And yes, this is nothing out of the ordinary. Governments all over the world help their movie industries tell stories of their hopes, achievements and ambitions. That's how they support the growth of their soft power.
And the creators of You Are My Glory make good use of the CCP's support to tell the best story they can.
There are these ABSOLUTELY GORGEOUS wide lens shots of the varied Chinese landscape as the male lead travels from one part of the country to another. The sheer vastness of China is incredible and mind boggling.
They show the night train traveling through hundreds of miles of completely flat land, buses carrying aerospace engineers into immense deserts, endless coastlines next to the launch center...
Everything inspires admiration.
You understand the pride the Chinese people must feel towards their country.
And then they further underline the themes of pride and loyalty towards the nation by describing the male lead's work in haloed terms. His choice to invest his youth and intelligence in a government job that asks for daily overtime for very little pay is romanticized to the point where it starts to feel like a recruitment ad (2). His colleague's troubled marriage because of his absence from the side of his ailing wife is resolved by the wife witnessing the fruit of her husband's years of labour - the successful launch of the explorer.
Where the original work had entirely focused on the choice between dreams and practicality, the second half of the drama became largely about the personal sacrifices needed for a nation's progress.
Did it make the story any less enjoyable? Absolutely not. I loved the drama so much, I've been talking about it for a week and I'm half way through a re-watch.
And this is the reason I feel conflicted.
When I sincerely recommend these dramas to friends and strangers online, it's because they are thoughtful and well made and I admire the work of these writers and directors.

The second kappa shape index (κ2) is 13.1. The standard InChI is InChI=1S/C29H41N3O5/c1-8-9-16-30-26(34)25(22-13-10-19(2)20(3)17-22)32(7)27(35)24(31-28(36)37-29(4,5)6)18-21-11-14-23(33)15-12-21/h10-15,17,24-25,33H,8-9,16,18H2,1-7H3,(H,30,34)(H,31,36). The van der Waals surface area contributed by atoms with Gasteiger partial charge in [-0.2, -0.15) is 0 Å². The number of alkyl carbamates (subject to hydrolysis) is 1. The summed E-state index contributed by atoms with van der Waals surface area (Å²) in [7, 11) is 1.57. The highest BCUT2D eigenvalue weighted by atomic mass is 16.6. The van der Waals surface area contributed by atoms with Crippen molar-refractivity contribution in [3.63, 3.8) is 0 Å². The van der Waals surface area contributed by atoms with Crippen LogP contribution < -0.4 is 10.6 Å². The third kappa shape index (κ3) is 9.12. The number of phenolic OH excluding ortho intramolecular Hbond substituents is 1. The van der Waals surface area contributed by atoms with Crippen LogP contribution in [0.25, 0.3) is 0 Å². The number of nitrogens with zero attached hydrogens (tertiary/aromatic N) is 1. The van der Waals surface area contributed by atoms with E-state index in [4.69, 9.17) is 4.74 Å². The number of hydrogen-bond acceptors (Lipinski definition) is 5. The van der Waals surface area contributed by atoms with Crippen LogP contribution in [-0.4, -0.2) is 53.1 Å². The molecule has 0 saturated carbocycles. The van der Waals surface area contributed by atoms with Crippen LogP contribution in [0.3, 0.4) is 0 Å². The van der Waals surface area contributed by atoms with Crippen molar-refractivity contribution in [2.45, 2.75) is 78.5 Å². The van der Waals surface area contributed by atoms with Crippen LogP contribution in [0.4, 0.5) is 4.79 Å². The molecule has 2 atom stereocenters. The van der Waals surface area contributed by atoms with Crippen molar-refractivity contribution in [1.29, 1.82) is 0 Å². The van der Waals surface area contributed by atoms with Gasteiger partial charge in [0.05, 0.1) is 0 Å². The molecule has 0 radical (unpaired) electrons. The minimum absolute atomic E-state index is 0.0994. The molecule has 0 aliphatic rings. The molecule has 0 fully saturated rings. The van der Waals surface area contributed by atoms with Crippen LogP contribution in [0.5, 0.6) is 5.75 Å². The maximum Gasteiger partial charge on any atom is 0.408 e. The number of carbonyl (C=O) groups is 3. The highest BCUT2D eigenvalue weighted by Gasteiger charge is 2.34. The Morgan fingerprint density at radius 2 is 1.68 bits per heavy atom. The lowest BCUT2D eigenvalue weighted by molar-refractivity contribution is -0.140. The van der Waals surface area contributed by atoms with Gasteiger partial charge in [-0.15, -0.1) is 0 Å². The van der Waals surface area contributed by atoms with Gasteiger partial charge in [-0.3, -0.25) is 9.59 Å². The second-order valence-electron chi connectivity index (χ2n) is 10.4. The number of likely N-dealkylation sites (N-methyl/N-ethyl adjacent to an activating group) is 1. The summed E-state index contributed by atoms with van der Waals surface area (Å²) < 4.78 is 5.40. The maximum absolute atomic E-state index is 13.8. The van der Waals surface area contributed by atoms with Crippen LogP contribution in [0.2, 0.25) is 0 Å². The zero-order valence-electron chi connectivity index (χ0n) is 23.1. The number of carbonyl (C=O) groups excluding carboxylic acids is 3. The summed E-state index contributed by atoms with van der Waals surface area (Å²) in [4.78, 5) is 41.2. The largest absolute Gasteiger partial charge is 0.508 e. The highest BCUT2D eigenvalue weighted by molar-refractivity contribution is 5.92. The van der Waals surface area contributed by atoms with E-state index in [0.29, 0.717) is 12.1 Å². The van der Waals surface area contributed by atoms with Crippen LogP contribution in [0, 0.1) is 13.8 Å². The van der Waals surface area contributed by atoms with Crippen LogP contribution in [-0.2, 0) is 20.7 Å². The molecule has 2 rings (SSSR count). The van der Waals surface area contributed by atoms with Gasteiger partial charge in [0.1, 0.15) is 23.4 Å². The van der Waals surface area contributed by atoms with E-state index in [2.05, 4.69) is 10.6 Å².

But in doing so, how much am I spreading the words of a government that brutally squashes all criticism and demonizes citizens who raise their voices in protest?
You see, the sympathy and admiration You Are My Glory creates within the viewer with its skillful storytelling also benefits the goals of the CCP.
For instance, let's take the scenes where the male lead and his colleagues compare their current technology with the U.S.A.'s.
This is an old trick that helps the Chinese government constantly claim the role of underdog fighting to make its way to the top in a world where everybody wants it to lose.
You will find this theme repeated in most contemporary dramas where at some point the main characters will talk about how they're desperate to prove to the world that China can be the best in every field.
It willfully ignores the reality of China's dominance in politics and trade across the world, because acknowledging that would hobble the underdog narrative.
So, yes, even when I'm recommending a sweet romantic drama with a harmless parallel plot of China's dreams of expanding its reach into space, I'm indirectly supporting this narrative.
It's a bizarre quandary and I wish it didn't have to be this way.
I'm vehemently against placing blame on artists working in the Chinese drama industry because they're the ones living and surviving under a totalitarian government.
But I can't ignore how much the country's politics colours every aspect of storytelling in Chinese dramas.
So, my compromise (with my self) is to only recommend the dramas I feel strongly drawn to and never without pointing out problematic instances of clear government influence.
Cause talking about it is better than pretending it never happened.